Gould uses sophisticated sociocultural critique to pinpoint a particularity of emotion. Another way to write about feelings is to follow Marion Halligan’s suggestion that ‘the whole business of fiction [or creative nonfiction] is to capture the abstract in the concrete.’ Many good writers use concrete metaphors, or attach desire to particular objects to express what something really feels like. Here is Brian Castro, in Shanghai Dancing, describing despair: ‘She broke the nights into little pieces’. And F. Scott Fitzgerald, writing romantic love through places: ‘Wherever she was became a beautiful and enchanted place to Basil… long afterward a commonplace street or the mere name of a city would exude a peculiar glow, a sustained sound that struck his soul alert with delight.’
One of the reasons we frequently resort to blanket words when describing feelings is because to explore them in depth isn’t just difficult but also confronting. Most of our emotions are mixed and ambiguous. But do we really want to admit that love is always complicated? That anger is likely to contain an element of self-righteousness, even when it feels completely justified? Many of us, I suspect, yearn for emotional purity, even if we don’t admit it. Feeling pure fury is liberating (in a self-righteous kind of way), isn’t it so?
Honest, deep exploration, and finetuning, of our emotions and the emotions of our fictional protagonists may bring fears of compromising our, their, ‘goodness’ and this can be hard to accept, especially if we are susceptible to idealism or fear disrupting conventions. Such writing puts us at risk of judgement. Which is kinda bad but also good news for an artist. Because risk is what makes our art come alive. It makes us come alive. I felt all that when I admitted my complicated feelings about my appearance in my memoir Imperfect:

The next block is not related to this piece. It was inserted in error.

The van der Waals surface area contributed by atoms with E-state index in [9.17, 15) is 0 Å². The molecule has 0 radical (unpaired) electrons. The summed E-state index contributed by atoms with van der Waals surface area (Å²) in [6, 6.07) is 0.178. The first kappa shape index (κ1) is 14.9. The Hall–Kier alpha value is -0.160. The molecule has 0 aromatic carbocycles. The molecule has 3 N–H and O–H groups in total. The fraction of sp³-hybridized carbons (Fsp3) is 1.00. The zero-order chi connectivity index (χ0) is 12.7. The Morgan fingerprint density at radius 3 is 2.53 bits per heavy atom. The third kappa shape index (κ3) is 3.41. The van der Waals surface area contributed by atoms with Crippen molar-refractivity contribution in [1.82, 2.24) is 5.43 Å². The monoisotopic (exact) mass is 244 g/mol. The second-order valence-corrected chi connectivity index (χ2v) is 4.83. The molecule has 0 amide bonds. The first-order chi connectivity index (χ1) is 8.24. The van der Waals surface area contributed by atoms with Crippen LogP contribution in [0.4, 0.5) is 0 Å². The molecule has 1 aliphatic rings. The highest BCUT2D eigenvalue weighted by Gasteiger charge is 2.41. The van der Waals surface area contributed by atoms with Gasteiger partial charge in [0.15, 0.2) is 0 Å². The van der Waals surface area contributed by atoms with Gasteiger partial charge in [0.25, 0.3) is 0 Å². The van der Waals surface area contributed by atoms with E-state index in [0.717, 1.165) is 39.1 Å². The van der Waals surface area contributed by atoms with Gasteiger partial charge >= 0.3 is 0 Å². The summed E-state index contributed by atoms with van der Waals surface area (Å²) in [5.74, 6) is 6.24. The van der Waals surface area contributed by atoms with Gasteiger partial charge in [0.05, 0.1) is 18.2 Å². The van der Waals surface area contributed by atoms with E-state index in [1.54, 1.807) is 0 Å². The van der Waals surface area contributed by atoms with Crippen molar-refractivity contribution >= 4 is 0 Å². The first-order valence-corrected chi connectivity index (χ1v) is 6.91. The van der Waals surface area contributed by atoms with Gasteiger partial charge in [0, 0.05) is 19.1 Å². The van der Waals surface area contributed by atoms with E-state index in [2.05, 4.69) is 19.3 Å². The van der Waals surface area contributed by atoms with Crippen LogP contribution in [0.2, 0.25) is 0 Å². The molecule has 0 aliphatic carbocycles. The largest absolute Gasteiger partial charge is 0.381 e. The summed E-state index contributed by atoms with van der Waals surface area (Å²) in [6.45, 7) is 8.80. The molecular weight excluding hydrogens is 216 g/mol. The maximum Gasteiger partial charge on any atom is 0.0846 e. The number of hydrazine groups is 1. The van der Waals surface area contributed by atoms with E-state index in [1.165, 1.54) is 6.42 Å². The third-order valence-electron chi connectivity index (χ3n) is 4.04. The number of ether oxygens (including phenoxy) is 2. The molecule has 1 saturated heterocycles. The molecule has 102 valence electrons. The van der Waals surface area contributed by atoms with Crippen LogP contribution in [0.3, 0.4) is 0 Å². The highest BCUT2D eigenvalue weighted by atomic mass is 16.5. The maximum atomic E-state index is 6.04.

I’ve settled into the sort of fluctuating attitude towards my body psychologists think is most typical of today’s women, whereby my desire to be prettier than I am is sometimes intense and sometimes low. Most often what I feel is some mellow, vague discontent; I may lie peacefully in my bed, then notice my reflection in the mirror and feel a pang of pain, wishing I was slimmer, didn’t need glasses, had a smaller nose.
When I wrote this, I feared to be accused of vanity, and several readers did just that. But others wrote or said to me they felt understood when reading about my experiences. In many ways, writing honestly about our emotional tangles can be an act of generosity, a chivalrous gesture towards our readers. Rather than feeding into conventional expectations of how people should feel, rather than holding readers to impossible ideals and making them feel inadequate, wanting, we share the ‘failings’ of human emotions. We can show our readers they aren’t alone in their emotional non-perfection, in their ‘flawed’ instincts, drives and urges.